Summer Evening and the ML401

Summer Evening and the ML401
Conrail ML401 rolls west through Central New York farm country in Onondaga County, September 1994.

Wednesday, May 28, 2014

CTC is now....C O M P L E T E

May 28, 2014, will always be remembered as an important date on the Onondaga Cutoff - the date that the CTC was completed on the main line of the railroad!  Thanks to immeasurable assistance from Nick and consulting from Jack, CP282 entered service today and the results are something I am pleased with.  Especially the long-awaited signal bridge for the westbound home signals at CP282:


Appropriately, the signal department installed black bags on the signal heads of the old manual signals so as not to confuse crews approaching CP282.  At a future operating session, a work train will be assembled to come out and remove the signals; until then, we can see past and present at the same time.  Scenery will improve the look of these locations, and now that the signals are installed and working, it's time to start scenery in earnest.


From now on, the Mohawk Dispatcher will be able to see and authorize all movements on main tracks on the entire railroad.  The signals here are all linked to each other and block detection via the computer, just as the rest have been, and so the main track on the entire railroad is now dispatcher controlled.

I must admit this is a milestone that ranks near the top of anything I have ever accomplished in this hobby - it is something I have dreamed of for more than 25 years.  Prototype operation of this railroad requires a working signal system, and now, we have it!

~RGDave


Tuesday, May 20, 2014

Ballast and Interlockings

As I continue to install some ballast along the main tracks of the Onondaga Cutoff, I am getting better at the painstaking process required when ballasting a turnout.  With small moving parts that are subject to very tight clearances, this process is difficult at best - care must be taken, as there is a good possibility that a turnout can be ruined!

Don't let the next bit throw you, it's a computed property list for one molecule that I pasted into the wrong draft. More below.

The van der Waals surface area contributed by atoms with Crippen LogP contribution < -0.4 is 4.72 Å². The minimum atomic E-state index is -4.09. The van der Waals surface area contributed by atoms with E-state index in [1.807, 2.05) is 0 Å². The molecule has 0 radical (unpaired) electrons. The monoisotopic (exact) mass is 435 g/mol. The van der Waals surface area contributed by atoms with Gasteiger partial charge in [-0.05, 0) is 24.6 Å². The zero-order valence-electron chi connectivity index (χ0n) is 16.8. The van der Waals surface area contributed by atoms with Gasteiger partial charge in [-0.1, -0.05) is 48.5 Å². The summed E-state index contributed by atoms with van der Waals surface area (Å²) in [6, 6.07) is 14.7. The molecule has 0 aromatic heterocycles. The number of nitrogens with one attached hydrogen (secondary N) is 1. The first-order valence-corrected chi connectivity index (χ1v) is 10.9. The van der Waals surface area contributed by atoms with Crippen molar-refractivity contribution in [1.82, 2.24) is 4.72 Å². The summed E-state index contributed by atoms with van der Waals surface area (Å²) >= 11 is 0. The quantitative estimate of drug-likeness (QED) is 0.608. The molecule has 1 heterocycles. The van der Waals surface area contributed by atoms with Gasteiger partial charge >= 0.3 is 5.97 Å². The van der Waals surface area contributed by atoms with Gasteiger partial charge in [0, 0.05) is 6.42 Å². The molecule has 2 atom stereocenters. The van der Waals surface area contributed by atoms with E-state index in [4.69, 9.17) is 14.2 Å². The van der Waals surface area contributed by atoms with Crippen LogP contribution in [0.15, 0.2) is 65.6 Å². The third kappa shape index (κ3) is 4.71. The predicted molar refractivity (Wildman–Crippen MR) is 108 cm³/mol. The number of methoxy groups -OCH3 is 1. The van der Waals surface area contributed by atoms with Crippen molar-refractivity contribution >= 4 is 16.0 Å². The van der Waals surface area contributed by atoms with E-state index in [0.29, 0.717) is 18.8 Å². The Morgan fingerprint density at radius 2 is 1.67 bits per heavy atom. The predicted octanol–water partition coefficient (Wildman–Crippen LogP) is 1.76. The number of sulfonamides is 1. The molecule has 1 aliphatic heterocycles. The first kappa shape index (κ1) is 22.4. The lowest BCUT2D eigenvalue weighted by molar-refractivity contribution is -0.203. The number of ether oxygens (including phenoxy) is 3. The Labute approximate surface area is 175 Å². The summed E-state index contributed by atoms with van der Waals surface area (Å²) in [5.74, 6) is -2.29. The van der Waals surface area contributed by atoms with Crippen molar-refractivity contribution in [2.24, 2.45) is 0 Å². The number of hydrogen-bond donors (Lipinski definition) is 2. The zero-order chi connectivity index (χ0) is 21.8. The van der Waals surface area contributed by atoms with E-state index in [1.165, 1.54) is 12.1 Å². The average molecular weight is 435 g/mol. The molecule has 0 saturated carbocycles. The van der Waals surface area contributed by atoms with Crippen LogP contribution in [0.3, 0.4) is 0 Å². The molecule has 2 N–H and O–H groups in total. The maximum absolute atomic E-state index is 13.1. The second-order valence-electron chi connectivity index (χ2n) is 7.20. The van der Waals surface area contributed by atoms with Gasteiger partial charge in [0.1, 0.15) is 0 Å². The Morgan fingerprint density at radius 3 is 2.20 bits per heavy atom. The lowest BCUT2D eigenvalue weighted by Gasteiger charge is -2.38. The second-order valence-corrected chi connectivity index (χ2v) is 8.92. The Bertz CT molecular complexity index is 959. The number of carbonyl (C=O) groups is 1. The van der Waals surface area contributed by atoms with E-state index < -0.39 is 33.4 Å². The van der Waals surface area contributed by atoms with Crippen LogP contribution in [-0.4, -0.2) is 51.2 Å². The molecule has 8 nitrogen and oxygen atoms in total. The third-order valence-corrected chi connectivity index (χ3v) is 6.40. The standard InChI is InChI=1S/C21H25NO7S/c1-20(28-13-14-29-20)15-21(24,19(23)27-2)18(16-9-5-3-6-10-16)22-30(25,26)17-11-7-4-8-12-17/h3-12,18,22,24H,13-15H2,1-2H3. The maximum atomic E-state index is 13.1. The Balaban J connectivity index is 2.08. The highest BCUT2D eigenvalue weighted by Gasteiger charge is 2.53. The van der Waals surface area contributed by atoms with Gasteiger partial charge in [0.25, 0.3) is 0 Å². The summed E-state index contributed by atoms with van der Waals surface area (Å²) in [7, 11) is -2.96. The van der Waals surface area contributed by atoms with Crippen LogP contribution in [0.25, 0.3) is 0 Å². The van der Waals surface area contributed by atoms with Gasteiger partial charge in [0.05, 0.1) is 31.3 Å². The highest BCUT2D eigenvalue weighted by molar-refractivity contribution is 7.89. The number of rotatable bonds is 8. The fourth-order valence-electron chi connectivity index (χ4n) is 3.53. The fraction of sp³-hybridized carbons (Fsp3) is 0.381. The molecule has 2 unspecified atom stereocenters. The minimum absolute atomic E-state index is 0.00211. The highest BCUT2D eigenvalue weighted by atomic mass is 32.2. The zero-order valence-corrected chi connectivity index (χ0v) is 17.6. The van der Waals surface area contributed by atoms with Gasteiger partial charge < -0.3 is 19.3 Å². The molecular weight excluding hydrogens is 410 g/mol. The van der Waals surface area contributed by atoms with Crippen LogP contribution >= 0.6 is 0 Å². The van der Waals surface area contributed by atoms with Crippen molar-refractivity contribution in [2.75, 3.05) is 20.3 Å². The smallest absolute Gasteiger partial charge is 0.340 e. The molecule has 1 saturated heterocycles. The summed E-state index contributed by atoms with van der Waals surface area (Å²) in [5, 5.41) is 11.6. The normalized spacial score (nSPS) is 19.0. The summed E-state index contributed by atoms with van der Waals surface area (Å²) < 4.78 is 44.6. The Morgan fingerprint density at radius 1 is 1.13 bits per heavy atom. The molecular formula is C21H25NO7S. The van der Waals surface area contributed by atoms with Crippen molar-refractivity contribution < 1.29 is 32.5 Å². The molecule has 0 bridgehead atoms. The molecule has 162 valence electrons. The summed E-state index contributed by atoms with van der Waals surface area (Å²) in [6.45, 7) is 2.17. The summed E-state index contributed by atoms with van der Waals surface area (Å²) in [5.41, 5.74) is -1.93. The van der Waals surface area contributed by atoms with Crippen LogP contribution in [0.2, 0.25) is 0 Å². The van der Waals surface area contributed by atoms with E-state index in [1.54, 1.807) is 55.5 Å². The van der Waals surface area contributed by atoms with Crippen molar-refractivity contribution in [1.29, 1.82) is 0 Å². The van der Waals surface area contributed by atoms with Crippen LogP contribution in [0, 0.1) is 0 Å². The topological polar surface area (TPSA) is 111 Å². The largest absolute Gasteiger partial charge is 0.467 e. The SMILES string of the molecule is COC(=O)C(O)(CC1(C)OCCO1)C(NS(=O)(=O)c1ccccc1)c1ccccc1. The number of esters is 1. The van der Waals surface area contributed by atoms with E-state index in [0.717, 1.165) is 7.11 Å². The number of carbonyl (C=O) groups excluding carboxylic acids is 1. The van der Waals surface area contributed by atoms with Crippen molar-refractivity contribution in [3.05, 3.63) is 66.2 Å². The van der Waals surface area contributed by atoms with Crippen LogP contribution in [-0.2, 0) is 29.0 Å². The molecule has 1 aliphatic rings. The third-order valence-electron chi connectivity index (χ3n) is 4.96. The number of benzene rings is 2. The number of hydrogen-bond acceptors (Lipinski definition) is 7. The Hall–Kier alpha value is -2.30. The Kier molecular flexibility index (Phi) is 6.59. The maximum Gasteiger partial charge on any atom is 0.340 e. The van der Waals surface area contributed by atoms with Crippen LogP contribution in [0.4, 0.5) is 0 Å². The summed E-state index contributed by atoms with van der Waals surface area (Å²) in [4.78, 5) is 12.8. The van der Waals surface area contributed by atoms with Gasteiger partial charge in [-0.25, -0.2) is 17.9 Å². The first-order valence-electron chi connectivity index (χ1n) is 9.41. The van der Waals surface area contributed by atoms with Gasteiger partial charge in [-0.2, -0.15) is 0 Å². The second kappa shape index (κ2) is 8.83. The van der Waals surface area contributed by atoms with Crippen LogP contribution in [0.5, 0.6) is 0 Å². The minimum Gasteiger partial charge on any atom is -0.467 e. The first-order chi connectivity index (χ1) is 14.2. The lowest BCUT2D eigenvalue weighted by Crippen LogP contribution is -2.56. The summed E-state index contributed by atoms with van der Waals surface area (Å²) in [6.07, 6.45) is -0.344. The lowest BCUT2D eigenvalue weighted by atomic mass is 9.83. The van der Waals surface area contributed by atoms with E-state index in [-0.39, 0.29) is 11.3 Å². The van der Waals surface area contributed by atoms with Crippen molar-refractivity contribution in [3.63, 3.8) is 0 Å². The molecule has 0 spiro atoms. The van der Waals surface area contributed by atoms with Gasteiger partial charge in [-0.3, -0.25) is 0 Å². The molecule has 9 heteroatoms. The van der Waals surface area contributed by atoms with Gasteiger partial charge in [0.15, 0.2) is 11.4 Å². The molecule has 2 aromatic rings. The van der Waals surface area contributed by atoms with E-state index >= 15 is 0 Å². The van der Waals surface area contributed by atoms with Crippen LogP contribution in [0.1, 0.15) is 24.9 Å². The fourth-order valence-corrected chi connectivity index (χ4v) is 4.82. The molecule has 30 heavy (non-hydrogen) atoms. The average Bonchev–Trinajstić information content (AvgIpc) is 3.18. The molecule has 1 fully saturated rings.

Here we see some of the basic tools used in the process:  ballast, diluted white glue, isopropyl alcohol, water, and a soft brush.  While I use a large brush for most of the ballasting, the details inherent around a turnout - the frog, and points, specifically - require a smaller brush to ensure that all the granules of ballast are properly set between the ties and away from any moving parts.  This shot is at CP280, and I only ballasted the main tracks as part of this process.  But it still took me about 5 hours of work!  As we've discussed here before, every small step matters, and the persistence and patience are as much of a lesson as they are a tool.

Once the ballast is in place, I install tape over the moving end of the points to prevent glue from hitting those areas.  I also brace the points 'halfway' thrown so as to avoid gluing points shut.  The final preparation is to cover adjacent areas with paper towels, and then proceed to mist the entire freshly ballasted area with the alcohol.  Once it is wet, I dribble the diluted glue (with some alcohol mixed in already) over the areas, soaking the new ballast until you can see the white glue beginning to puddle up.  At that point, I use a damp cloth to wipe the rail heads down.  The next morning, it looks like this:


Once nice thing about the actual ballast installation process is that it yields an almost finished product right away - it's a major visual impact, and only requires a bit of weathering to become the finished piece.  Here with see the #1 crossover at CP280, ready for service.

Signal updates are forthcoming - I received word that the long-awaited final signal bridge shipped this morning.  Exciting progress coming soon!

~RGDave


Monday, May 12, 2014

A Bit of Ballast

Just a quick photo for you all of some track that has finally received ballast - this has been a long time coming, and is a first big step towards scenery construction:


This location is the curve between CP282 and CP280, with weathered Micro-Engineering flex track and HO scale ballast by Arizona Rock & Mineral Company.  As I get more experience I think this look will improve, and I think it will be an effective representation for the main line track.

The final signal bridge, also long awaited, is reported to be shipping this week.  Stay tuned!

~RGDave